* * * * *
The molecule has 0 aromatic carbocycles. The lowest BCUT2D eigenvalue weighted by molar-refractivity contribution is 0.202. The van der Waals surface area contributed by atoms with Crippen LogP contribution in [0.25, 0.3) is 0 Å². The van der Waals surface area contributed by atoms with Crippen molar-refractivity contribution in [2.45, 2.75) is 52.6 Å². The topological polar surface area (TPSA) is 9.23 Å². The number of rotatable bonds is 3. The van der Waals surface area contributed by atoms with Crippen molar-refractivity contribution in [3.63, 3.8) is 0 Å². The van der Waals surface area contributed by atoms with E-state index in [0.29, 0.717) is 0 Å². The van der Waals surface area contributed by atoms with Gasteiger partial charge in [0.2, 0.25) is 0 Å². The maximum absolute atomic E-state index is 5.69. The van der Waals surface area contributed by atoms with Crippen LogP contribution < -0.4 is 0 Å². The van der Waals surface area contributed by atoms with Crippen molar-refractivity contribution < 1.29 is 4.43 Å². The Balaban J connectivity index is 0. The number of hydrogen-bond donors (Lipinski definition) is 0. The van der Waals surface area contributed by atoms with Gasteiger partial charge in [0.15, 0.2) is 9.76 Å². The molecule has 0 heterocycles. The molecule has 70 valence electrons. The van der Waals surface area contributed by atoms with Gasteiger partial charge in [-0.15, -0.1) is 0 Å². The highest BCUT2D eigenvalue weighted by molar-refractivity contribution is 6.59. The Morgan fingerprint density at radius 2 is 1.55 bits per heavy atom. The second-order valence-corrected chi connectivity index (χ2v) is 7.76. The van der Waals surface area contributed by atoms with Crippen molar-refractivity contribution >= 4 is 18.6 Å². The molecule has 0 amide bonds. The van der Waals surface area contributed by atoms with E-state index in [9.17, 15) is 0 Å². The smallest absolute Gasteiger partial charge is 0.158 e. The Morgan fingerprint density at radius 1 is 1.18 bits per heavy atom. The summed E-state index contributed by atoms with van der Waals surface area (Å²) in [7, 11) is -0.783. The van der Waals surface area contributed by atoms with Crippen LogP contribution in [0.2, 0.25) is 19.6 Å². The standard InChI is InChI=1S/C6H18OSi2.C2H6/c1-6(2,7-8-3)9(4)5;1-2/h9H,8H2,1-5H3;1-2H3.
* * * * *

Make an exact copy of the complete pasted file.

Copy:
The molecule has 0 aromatic carbocycles. The lowest BCUT2D eigenvalue weighted by molar-refractivity contribution is 0.202. The van der Waals surface area contributed by atoms with Crippen LogP contribution in [0.25, 0.3) is 0 Å². The van der Waals surface area contributed by atoms with Crippen molar-refractivity contribution in [2.45, 2.75) is 52.6 Å². The topological polar surface area (TPSA) is 9.23 Å². The number of rotatable bonds is 3. The van der Waals surface area contributed by atoms with Crippen molar-refractivity contribution in [3.63, 3.8) is 0 Å². The van der Waals surface area contributed by atoms with E-state index in [0.29, 0.717) is 0 Å². The van der Waals surface area contributed by atoms with Gasteiger partial charge in [0.2, 0.25) is 0 Å². The maximum absolute atomic E-state index is 5.69. The van der Waals surface area contributed by atoms with Crippen LogP contribution < -0.4 is 0 Å². The van der Waals surface area contributed by atoms with Crippen molar-refractivity contribution < 1.29 is 4.43 Å². The Balaban J connectivity index is 0. The number of hydrogen-bond donors (Lipinski definition) is 0. The van der Waals surface area contributed by atoms with Gasteiger partial charge in [0.15, 0.2) is 9.76 Å². The molecule has 0 heterocycles. The molecule has 70 valence electrons. The van der Waals surface area contributed by atoms with Gasteiger partial charge in [-0.15, -0.1) is 0 Å². The highest BCUT2D eigenvalue weighted by molar-refractivity contribution is 6.59. The Morgan fingerprint density at radius 2 is 1.55 bits per heavy atom. The second-order valence-corrected chi connectivity index (χ2v) is 7.76. The van der Waals surface area contributed by atoms with Crippen molar-refractivity contribution >= 4 is 18.6 Å². The molecule has 0 amide bonds. The van der Waals surface area contributed by atoms with E-state index in [9.17, 15) is 0 Å². The smallest absolute Gasteiger partial charge is 0.158 e. The Morgan fingerprint density at radius 1 is 1.18 bits per heavy atom. The summed E-state index contributed by atoms with van der Waals surface area (Å²) in [7, 11) is -0.783. The van der Waals surface area contributed by atoms with Crippen LogP contribution in [0.2, 0.25) is 19.6 Å². The standard InChI is InChI=1S/C6H18OSi2.C2H6/c1-6(2,7-8-3)9(4)5;1-2/h9H,8H2,1-5H3;1-2H3.